We were delighted by the service. That night and the next, we stayed by Heathrow Airport. On Thursday, we walked more than 25,000 steps (yes, we kept track) as we visited everything from Windsor Castle to Buckingham Palace to Big Ben to the Tower of London, and plenty of places I am not going to name right now.

Friday morning, we made the drive to Cornwall.  On the way, we drove by Stonehenge, visited Salisbury Cathedral, and visited Bath. My wife had her picture taken with Jane Austen and we chatted a little about Mr. Darcy.  You know how that goes. Mainly, we couldn’t pry Kent away from the footman.

The Gossmeyers provided us with an excellent tour of London.  They really extended themselves, ensuring that we got the most out of our visit.  I especially felt bad for Mrs. Gossmeyer, as she had to haul her husband around town all day, him being quite aged these days.  But he is good at barking orders from his wheelchair.  He makes a great nagivator.  Hopefully, he has recovered his strength.


We were able to visit Plymouth while in Cornwall. It was great to see the dock where the Mayflower launched, and see the Plymouth Hoe, where Sir Francis Drake calmly finished his game of bowls before launching his ships to defeat the Spanish Armada.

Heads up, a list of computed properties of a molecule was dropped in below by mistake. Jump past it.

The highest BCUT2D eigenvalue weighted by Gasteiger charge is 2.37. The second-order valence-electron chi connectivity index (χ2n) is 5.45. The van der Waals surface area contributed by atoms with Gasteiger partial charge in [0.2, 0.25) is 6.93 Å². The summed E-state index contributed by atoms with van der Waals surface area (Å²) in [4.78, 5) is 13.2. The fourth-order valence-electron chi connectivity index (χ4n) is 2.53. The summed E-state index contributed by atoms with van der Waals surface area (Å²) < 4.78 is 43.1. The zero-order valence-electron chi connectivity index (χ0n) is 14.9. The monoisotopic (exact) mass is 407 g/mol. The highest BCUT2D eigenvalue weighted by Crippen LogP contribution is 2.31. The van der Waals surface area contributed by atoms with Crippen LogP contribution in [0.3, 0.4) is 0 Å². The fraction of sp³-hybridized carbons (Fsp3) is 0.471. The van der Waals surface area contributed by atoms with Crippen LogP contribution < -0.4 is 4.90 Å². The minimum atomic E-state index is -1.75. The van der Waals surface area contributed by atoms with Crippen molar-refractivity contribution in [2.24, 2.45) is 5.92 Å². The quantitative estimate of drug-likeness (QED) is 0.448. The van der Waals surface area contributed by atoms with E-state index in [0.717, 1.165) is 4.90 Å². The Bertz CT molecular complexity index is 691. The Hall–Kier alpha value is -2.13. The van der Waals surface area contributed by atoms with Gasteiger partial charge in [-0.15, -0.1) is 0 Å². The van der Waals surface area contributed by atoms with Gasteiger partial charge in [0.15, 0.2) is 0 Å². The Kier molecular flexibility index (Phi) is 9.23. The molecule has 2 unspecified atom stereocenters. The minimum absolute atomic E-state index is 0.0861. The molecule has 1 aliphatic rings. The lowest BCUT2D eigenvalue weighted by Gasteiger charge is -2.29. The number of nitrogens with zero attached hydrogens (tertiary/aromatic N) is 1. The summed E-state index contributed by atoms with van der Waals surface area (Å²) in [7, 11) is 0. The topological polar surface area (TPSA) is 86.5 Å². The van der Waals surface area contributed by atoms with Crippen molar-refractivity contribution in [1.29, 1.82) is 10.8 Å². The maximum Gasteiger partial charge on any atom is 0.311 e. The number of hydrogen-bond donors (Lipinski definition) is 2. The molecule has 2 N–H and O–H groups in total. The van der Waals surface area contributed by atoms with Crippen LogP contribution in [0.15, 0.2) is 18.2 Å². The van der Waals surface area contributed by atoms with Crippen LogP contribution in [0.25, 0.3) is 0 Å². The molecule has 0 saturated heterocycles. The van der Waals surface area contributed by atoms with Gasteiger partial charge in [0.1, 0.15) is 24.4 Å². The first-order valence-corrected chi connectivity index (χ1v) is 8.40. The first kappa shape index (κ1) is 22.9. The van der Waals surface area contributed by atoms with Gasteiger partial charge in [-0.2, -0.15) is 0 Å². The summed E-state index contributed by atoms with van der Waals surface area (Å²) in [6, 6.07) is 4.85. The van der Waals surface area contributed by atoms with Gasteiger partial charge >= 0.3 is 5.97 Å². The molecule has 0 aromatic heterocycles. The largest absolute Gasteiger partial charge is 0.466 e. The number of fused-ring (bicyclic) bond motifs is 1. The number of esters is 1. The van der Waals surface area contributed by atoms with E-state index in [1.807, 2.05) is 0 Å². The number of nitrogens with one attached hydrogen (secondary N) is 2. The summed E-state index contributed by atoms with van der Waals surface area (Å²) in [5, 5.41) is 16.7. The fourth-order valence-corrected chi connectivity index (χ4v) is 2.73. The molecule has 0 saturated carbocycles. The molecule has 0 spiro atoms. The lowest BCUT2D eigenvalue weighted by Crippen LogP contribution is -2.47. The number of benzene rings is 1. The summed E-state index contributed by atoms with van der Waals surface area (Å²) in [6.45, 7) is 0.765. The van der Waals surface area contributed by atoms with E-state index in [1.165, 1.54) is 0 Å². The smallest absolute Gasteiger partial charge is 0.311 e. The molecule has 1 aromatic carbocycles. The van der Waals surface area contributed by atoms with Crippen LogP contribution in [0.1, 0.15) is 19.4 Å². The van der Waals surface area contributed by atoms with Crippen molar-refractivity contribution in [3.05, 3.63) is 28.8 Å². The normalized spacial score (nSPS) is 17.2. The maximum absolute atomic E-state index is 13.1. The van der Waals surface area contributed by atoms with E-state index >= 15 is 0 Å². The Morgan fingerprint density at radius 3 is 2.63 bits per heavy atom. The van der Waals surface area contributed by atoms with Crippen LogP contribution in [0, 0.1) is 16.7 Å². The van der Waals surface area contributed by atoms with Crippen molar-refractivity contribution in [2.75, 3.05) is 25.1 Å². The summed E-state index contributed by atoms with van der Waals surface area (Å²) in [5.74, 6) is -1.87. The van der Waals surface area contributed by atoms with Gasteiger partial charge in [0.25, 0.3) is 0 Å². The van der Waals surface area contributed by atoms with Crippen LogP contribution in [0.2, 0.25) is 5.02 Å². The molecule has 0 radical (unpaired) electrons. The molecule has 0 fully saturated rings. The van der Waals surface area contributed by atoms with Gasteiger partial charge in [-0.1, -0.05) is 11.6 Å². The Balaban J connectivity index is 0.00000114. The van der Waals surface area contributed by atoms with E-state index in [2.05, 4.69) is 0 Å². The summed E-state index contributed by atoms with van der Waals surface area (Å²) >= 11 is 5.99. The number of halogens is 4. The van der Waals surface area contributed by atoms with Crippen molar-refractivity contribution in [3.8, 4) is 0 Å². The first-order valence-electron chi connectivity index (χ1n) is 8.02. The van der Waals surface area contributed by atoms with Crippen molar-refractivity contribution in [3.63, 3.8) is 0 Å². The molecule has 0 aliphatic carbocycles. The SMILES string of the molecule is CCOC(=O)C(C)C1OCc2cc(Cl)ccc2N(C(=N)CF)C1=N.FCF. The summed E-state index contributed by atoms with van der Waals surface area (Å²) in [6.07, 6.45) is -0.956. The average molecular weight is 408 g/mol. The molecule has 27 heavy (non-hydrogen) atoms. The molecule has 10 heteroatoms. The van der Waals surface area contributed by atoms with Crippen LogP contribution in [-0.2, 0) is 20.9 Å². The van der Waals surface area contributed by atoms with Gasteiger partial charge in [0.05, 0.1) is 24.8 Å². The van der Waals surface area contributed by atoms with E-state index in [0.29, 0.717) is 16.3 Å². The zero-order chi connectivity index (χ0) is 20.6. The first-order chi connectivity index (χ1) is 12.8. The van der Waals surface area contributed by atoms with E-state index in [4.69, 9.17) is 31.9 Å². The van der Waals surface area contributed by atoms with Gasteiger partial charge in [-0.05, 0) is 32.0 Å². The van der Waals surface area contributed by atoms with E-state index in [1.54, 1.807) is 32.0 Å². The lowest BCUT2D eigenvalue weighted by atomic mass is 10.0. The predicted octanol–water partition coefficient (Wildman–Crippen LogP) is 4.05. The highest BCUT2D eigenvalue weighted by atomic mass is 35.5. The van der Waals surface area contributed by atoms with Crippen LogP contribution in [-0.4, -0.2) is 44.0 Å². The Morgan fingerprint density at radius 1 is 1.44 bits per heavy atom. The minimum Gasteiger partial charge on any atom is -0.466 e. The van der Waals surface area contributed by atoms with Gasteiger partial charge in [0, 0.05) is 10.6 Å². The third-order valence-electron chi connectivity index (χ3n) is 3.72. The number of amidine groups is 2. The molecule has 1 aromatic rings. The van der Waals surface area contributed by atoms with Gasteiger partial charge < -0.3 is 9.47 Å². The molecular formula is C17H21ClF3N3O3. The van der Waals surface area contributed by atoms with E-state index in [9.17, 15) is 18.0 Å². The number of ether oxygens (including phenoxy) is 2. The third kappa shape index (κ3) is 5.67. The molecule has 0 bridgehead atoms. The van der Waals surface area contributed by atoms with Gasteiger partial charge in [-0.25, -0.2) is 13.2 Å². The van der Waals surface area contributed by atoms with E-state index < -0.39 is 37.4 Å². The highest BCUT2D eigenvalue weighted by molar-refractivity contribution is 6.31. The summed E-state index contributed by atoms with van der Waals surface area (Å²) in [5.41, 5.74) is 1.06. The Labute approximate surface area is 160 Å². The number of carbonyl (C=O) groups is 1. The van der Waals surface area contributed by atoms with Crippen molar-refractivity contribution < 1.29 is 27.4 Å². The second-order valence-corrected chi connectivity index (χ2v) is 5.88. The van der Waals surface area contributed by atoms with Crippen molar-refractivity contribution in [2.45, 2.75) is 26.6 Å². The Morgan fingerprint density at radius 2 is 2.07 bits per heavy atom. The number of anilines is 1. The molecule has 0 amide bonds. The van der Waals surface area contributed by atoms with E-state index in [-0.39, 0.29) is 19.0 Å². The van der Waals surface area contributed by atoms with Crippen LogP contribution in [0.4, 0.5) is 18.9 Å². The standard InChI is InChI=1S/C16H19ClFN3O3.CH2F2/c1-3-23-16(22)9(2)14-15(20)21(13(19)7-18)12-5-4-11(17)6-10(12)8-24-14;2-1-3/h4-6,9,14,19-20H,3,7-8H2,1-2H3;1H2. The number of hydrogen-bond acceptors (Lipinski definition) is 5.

On Sunday, we had the joy of greeting the brethren in Liskeard Baptist Church. God has really blessed the Gossmeyer’s ministry, and today they have a thriving church in that little village. Praise the Lord.

Sunday afternoon my wife and I flew across the Irish Sea to Dublin where we spent the night before our return flight on Monday morning. We were back home for about a week and a half before I traveled to Chesterton to visit my son and attend the wedding of one of our young men. The week after I returned home, my wife traveled to Pennsylvania to spend a week with her mother before Christmas. Our son returned the day after she did, and we enjoyed a wonderful Christmas season as a family.

Sadly, our Christmas was disrupted by the tragic death of my youngest sister, ten years my junior. The doctors believe that her death was the result of a brain aneurysm. My wife and I and our two youngest traveled to Kansas City for the memorial service to celebrate her life. She was a vibrant Christian and made a huge impact on many people, and she will be sorely missed.

Our return trip was slowed by a severe snowstorm through Wyoming.  Wyoming is a beautiful place to travel, but it became very treacherous on this trip.  We praise the Lord that we are home to stay for the time being.  We have never been gone so much.

With such a flurry of travel, we have taken some time to catch up on our work, and as this blog is not my highest priority, I have let it lapse.  It is my intention to get back to blogging now, so be watching – both of you!